College of Liberal and Professional Studies Post-Baccalaureate Studies alumna and 2019 Dean’s Scholar Ramey Mize has been awarded the 2019 Dean’s Award for Distinguished Teaching by Graduate Students for her work in the Department of History of Art. Announced by Steven J. Fluharty, Dean of Penn Arts & Sciences, and Paul Sniegowski, Stephen A. Levin Family Dean of the College of Arts & Sciences, the honorees were recognized at a School-wide reception on Thursday, May 2.
Prior to joining the Post-Baccalaureate Studies (post-bacc) program, Ramey knew her future included a PhD in art history—the question of enrolling in a doctorate program wasn’t “if,” it was “how.”
“In 2016, I was working as an administrative assistant for the fine arts department at Penn. One day I was talking with Anna Marley, the curator of historical American art at the Pennsylvania Academy of Fine Arts (PAFA) in Philadelphia, and she suggested I look into whether I could take a class in the art history department as a University staff member,” says Ramey. “The class that semester happened to be a curatorial seminar on PAFA’s role in expanding the audience for American art in the nineteenth century, led by Professor Michael Leja, who is now my doctoral advisor, in partnership with Dr. Marley and the Arthur Ross Gallery.”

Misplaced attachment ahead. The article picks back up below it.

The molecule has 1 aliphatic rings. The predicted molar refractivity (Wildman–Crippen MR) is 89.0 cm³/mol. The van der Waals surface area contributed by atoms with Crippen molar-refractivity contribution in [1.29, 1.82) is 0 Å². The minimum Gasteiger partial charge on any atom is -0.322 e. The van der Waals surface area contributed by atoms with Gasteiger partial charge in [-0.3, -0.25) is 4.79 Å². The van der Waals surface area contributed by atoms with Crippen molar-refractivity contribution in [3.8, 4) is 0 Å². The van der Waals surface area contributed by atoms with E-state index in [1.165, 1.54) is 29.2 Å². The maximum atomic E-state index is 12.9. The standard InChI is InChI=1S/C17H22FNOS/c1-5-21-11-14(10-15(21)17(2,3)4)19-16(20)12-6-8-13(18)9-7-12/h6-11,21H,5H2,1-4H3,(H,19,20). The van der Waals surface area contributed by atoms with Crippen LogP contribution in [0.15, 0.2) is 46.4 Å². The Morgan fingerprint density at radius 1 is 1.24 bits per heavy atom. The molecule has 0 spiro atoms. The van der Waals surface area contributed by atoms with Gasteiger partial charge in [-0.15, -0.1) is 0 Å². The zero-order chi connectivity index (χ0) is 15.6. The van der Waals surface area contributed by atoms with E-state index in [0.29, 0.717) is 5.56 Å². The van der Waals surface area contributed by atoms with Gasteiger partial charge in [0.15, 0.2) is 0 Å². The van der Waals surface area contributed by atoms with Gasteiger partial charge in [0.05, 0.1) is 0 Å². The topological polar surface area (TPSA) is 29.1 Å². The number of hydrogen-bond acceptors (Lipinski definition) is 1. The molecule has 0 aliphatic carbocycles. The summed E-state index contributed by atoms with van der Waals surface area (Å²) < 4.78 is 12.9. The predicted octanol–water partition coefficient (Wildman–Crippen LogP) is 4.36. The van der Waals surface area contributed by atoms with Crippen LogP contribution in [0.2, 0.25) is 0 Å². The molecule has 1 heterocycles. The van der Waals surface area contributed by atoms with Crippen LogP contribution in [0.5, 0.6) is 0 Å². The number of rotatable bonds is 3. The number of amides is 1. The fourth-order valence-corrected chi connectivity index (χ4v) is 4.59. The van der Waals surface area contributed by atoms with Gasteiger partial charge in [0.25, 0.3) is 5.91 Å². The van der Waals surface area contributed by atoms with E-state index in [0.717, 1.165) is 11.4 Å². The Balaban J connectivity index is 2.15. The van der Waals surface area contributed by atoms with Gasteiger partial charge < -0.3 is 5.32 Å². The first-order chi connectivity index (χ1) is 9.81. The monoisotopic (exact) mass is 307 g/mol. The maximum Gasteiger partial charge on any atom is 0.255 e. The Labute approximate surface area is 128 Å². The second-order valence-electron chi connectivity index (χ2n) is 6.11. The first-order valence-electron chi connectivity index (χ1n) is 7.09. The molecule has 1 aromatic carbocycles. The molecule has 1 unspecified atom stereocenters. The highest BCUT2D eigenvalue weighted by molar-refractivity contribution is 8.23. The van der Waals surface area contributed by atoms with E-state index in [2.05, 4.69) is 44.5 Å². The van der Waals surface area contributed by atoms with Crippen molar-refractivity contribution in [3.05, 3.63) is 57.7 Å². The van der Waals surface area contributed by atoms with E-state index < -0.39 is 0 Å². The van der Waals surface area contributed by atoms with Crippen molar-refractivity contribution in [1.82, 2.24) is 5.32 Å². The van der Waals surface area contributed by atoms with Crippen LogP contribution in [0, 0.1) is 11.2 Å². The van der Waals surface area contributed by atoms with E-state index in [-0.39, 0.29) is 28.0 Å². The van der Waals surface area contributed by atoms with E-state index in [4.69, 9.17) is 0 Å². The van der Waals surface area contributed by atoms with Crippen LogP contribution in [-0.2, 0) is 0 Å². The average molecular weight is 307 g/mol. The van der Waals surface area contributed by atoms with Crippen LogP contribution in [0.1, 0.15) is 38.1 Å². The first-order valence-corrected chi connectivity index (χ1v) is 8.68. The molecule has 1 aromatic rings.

Ramey immediately wrote to Dr. Leja and asked him if she could enroll through Penn’s post-bacc program. He accepted, and within a few class sessions, Ramey knew she was where she was supposed to be.
“The climate and the culture in the art history department at Penn is just fabulous in every regard and incredibly positive, and it just gave me an immediate home,” she says. “A lot of places, it takes a long time to feel like you are part of the community, but this was instant for me.”
Today, Ramey is three years into her doctorate and has served as a teaching assistant for four courses. Teaching, she says, hasn’t just given her the opportunity to work with undergraduate students—it’s also expanded her own knowledge.
“Working with Penn students has been just a wonderful experience because they really are some of the most thoughtful, hardworking, committed students I’ve ever encountered,” she says. “And it’s amazing because when I’m teaching something I’m not as familiar with, I can offer up questions, and the students take it away. It feels like a very mutual conversation, and there’s nothing better than connecting with other people—whether they’re peers or students—over great art.”